Sunday, May 07, 2006

THEATER: Can theater offer us a better political performance?




"Could our political life benefit from allowing hatred to speak openly once again? Unlike theater, politics is a show that's on 24-7, and a politics dense with bigotry makes for an uncivilized and exhausting world for those who are bigotry's targets." Royal Shakespeare Company's Prioress's Tale from Chaucer presents anti-Semitism; Wooster Group's Emperor Jones presents racism (Washington Post)

Chaucer's Slurring Words RSC Offers Blunt Talk About Voicing Now-Taboo Hatreds
By Philip Kennicott Washington Post Staff Writer Sunday, May 7, 2006 ....The exciting thing about seeing the Prioress's tale or "The Emperor Jones" done in such straightforward fashion is that we can understand the psychology behind bigory -- and in the case of the Prioress, why some people found bigotry so attractive. And once you understand the psychology, it becomes just another entry in the catalogue of things that people used to think and say; it ceases (after the initial shock) to be obscene, and it feels, in the end, very old-fashioned.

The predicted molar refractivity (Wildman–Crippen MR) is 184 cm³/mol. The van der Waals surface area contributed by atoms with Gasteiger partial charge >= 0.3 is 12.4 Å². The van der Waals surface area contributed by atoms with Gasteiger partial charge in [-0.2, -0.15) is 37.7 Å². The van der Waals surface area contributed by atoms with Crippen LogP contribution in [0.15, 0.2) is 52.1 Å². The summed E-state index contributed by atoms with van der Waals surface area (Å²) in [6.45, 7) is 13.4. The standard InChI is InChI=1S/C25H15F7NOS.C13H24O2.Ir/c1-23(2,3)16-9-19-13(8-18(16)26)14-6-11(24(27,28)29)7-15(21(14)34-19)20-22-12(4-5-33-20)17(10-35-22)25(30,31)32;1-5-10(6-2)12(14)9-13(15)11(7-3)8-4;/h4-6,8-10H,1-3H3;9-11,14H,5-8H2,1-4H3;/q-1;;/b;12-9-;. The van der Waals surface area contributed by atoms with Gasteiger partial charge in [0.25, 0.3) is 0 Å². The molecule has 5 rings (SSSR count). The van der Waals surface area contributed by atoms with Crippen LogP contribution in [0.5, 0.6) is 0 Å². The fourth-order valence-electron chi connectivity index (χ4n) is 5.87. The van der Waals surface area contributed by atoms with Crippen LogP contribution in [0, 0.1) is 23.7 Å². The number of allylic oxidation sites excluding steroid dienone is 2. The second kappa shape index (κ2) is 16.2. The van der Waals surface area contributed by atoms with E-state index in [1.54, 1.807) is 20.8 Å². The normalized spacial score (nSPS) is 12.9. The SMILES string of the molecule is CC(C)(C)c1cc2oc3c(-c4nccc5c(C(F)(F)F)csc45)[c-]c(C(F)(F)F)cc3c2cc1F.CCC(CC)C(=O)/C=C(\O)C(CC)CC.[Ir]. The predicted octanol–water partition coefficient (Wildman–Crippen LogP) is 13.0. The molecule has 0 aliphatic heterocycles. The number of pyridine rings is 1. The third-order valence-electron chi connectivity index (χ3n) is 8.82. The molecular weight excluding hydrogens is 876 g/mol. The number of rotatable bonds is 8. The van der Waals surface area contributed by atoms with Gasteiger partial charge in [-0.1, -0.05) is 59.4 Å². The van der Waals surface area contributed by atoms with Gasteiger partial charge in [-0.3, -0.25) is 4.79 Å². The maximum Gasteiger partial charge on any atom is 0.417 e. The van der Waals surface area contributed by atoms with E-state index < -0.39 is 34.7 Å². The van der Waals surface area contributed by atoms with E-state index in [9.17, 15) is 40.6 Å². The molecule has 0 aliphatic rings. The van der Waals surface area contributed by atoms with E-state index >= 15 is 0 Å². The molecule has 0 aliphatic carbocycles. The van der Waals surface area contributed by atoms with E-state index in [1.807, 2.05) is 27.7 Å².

Perhaps, then, we might try adjusting our response to ugly slurs in a way that mimics these theater pieces: Be curious rather than offended. Thus the words lose the power of obscenity, and the psychology of those who use them is laid bare. In the long run, they may end up with the status of most words one finds in Chaucer: relegated by dictionary-makers to "archaic."...
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